The Leader Cult in Communist Dictatorship: Stalin and the Eastern Bloc

The Leader Cult in Communist Dictatorship: Stalin and the Eastern Bloc

Balázs Apor, Jan C. Behrends, Polly Jones, E. A. Rees

Language: English

Pages: 309

ISBN: 2:00077733

Format: PDF / Kindle (mobi) / ePub

This is the first book to analyze the distinct leader cults that flourished in the era of "High Stalinism" as an integral part of the system of dictatorial rule in the Soviet Union and Eastern Europe. Fifteen studies explore the way in which these cults were established, their function and operation, their dissemination and reception, the place of the cults in art and literature, the exportation of the Stalin cult and its implantment in the communist states of Eastern Europe, and the impact which de-Stalinisation had on these cults.

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Furthermore, Bierut was promoted as an inspirer and creator of the new constitution, which was approved on 22 July 1952 – he was ‘the author of the project of the Constitution, the Magna Carta of the achievements and accomplishments of the Polish people’. On other occasions, official discourse elaborated on Bierut’s personal character. He was a simple man and – like many of his fellow countrymen – ‘the son of a small-holder’.28 Whilst a man of great deeds, he was yet a modest and down-to-earth

Komsomol’skaya pravda. The picture showed a group of happy, well-dressed, young Soviet people celebrating International Youth Day in 1937, while the caption read ‘On 6 September, 23rd International Youth Day, millions of Soviet young men and women demonstrated their love for the motherland, devotion to the party and vozhd’ of the people comrade Stalin’. These phrases were underlined by Stalin, who also wrote above it ‘meshchane’ (philistines).18 Although it is impossible to be sure what Stalin

had been promoted following the purges. From 1937 onwards he became increasingly preoccupied with these, and especially their inadequate education and training. The Kratkii kurs, the most important educational work of the decade, was intended for them. As he declared in his speech of September 1938, this work was not designed for ordinary 36 Stalin and the Making of the Leader Cult in the 1930s workers at factories, or for ordinary officials (sluzhashchie) at enterprises, but for those cadres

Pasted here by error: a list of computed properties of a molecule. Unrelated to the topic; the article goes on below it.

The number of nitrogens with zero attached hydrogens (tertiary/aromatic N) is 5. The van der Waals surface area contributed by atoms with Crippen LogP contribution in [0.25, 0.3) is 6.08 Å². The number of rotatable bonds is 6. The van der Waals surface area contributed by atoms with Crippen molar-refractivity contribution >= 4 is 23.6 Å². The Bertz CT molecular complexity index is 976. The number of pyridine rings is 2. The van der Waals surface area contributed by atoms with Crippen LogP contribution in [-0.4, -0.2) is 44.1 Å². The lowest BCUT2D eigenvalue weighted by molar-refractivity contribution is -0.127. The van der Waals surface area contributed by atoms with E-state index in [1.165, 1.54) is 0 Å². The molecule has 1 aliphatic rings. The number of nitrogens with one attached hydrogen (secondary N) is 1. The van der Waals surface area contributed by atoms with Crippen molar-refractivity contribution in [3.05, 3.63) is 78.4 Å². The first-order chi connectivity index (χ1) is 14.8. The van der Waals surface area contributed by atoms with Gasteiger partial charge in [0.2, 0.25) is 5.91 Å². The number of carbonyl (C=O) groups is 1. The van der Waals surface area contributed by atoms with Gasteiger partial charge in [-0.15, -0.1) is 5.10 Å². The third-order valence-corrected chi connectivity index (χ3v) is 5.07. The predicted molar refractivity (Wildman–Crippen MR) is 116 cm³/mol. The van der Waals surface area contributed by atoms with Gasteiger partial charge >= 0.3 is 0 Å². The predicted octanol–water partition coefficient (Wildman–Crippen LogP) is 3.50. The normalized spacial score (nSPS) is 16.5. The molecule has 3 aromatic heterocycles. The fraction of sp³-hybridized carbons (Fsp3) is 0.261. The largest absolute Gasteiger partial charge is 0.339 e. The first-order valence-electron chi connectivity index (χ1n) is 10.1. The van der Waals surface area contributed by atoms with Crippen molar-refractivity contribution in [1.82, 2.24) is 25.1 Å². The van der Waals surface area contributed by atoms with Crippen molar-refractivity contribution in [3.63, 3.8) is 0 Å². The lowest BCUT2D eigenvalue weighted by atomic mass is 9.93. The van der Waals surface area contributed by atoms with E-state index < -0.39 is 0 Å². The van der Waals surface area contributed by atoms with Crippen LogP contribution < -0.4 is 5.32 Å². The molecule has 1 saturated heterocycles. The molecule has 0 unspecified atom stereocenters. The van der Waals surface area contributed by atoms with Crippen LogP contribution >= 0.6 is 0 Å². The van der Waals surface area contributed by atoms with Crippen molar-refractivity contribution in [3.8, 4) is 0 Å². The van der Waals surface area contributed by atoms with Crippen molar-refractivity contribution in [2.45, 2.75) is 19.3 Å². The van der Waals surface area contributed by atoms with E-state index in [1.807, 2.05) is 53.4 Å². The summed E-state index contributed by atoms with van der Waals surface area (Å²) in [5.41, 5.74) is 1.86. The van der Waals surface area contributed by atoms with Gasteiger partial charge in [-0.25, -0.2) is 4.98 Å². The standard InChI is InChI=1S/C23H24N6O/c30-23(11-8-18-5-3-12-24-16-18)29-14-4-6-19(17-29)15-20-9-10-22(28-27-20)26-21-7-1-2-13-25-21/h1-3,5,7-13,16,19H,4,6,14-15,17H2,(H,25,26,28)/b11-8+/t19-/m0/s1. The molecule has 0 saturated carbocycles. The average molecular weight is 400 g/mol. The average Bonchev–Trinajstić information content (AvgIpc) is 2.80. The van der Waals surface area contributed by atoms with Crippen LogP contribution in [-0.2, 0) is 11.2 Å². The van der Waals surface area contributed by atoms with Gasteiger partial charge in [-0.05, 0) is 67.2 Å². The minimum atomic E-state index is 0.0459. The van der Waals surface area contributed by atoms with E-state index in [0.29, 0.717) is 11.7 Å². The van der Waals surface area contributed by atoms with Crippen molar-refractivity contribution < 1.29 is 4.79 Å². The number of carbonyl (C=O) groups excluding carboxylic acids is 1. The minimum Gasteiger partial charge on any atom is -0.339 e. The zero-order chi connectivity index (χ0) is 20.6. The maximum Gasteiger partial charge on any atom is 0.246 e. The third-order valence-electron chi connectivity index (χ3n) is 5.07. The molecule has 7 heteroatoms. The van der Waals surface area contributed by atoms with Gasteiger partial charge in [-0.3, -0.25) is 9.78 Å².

potentially detrimental to the education of the new intelligentsia. It continued to exist primarily because of its appeal to the culturally backward masses. What impact, if any, did such an approach have upon the making of the cult? Stalin as regulator of his image When Feuchtwanger raised the question of tasteless busts of the leader, Stalin commented rather disingenuously ‘There’s no time to get involved in that kind of thing, we have other matters and concerns’.43 Although he obviously did

1 June 1936 the renaming of towns, small towns, district centres and railway stations.64 As well as continuing to regulate the use of the Stalin image, throughout the 1930s Stalin continued to distinguish between an unhealthy focus on Stalin the individual, and the more acceptable Stalin as personification of the cause, the delo Lenina-Stalina. While the delo Lenina-Stalina could be promoted within certain limits, Stalin discouraged preoccupation with private aspects of his life, such as his

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